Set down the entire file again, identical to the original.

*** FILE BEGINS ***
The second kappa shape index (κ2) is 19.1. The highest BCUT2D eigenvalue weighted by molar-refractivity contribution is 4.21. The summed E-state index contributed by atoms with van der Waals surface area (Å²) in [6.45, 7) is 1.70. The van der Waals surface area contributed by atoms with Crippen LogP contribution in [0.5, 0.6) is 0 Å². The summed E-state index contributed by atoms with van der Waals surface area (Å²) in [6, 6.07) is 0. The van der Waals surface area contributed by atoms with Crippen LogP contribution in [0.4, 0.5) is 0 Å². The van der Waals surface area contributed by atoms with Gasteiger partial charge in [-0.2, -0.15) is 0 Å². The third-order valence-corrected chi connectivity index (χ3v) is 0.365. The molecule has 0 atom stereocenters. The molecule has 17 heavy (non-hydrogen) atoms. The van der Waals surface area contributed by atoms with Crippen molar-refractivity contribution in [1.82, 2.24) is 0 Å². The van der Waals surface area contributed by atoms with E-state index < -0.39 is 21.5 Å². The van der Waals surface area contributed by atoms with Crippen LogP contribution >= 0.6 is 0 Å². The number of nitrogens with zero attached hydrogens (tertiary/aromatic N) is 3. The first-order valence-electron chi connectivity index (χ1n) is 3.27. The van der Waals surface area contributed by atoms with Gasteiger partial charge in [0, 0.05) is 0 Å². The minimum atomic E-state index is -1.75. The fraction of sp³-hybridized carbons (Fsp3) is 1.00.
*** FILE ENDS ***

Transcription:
The second kappa shape index (κ2) is 19.1. The highest BCUT2D eigenvalue weighted by molar-refractivity contribution is 4.21. The summed E-state index contributed by atoms with van der Waals surface area (Å²) in [6.45, 7) is 1.70. The van der Waals surface area contributed by atoms with Crippen LogP contribution in [0.5, 0.6) is 0 Å². The summed E-state index contributed by atoms with van der Waals surface area (Å²) in [6, 6.07) is 0. The van der Waals surface area contributed by atoms with Crippen LogP contribution in [0.4, 0.5) is 0 Å². The van der Waals surface area contributed by atoms with Gasteiger partial charge in [-0.2, -0.15) is 0 Å². The third-order valence-corrected chi connectivity index (χ3v) is 0.365. The molecule has 0 atom stereocenters. The molecule has 17 heavy (non-hydrogen) atoms. The van der Waals surface area contributed by atoms with Crippen molar-refractivity contribution in [1.82, 2.24) is 0 Å². The van der Waals surface area contributed by atoms with E-state index < -0.39 is 21.5 Å². The van der Waals surface area contributed by atoms with Crippen LogP contribution >= 0.6 is 0 Å². The number of nitrogens with zero attached hydrogens (tertiary/aromatic N) is 3. The first-order valence-electron chi connectivity index (χ1n) is 3.27. The van der Waals surface area contributed by atoms with Gasteiger partial charge in [0, 0.05) is 0 Å². The minimum atomic E-state index is -1.75. The fraction of sp³-hybridized carbons (Fsp3) is 1.00.